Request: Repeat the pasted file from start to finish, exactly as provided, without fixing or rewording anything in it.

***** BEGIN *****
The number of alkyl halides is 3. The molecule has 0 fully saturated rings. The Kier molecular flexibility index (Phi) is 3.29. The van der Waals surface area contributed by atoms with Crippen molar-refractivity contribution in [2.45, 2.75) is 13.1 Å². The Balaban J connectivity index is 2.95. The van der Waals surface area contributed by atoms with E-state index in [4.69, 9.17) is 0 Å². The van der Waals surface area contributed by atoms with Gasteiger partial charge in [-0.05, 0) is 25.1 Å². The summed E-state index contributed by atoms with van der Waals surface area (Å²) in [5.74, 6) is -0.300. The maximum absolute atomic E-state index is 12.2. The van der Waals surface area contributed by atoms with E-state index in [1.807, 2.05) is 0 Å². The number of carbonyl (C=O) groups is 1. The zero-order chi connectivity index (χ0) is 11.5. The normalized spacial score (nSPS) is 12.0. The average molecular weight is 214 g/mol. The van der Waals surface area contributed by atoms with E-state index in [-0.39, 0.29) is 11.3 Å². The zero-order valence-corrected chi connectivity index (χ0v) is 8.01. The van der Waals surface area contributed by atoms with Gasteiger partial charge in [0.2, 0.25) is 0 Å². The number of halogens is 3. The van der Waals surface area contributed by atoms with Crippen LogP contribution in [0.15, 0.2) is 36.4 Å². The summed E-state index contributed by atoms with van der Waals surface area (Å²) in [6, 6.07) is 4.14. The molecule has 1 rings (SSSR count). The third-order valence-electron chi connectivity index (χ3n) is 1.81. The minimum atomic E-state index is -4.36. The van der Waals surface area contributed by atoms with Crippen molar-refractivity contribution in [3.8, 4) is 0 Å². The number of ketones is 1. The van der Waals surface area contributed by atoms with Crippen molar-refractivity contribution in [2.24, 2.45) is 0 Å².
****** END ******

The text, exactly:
The number of alkyl halides is 3. The molecule has 0 fully saturated rings. The Kier molecular flexibility index (Phi) is 3.29. The van der Waals surface area contributed by atoms with Crippen molar-refractivity contribution in [2.45, 2.75) is 13.1 Å². The Balaban J connectivity index is 2.95. The van der Waals surface area contributed by atoms with E-state index in [4.69, 9.17) is 0 Å². The van der Waals surface area contributed by atoms with Gasteiger partial charge in [-0.05, 0) is 25.1 Å². The summed E-state index contributed by atoms with van der Waals surface area (Å²) in [5.74, 6) is -0.300. The maximum absolute atomic E-state index is 12.2. The van der Waals surface area contributed by atoms with E-state index in [1.807, 2.05) is 0 Å². The number of carbonyl (C=O) groups is 1. The zero-order chi connectivity index (χ0) is 11.5. The normalized spacial score (nSPS) is 12.0. The average molecular weight is 214 g/mol. The van der Waals surface area contributed by atoms with E-state index in [-0.39, 0.29) is 11.3 Å². The zero-order valence-corrected chi connectivity index (χ0v) is 8.01. The van der Waals surface area contributed by atoms with Gasteiger partial charge in [0.2, 0.25) is 0 Å². The number of halogens is 3. The van der Waals surface area contributed by atoms with Crippen LogP contribution in [0.15, 0.2) is 36.4 Å². The summed E-state index contributed by atoms with van der Waals surface area (Å²) in [6, 6.07) is 4.14. The molecule has 1 rings (SSSR count). The third-order valence-electron chi connectivity index (χ3n) is 1.81. The minimum atomic E-state index is -4.36. The van der Waals surface area contributed by atoms with Crippen molar-refractivity contribution in [3.8, 4) is 0 Å². The number of ketones is 1. The van der Waals surface area contributed by atoms with Crippen molar-refractivity contribution in [2.24, 2.45) is 0 Å².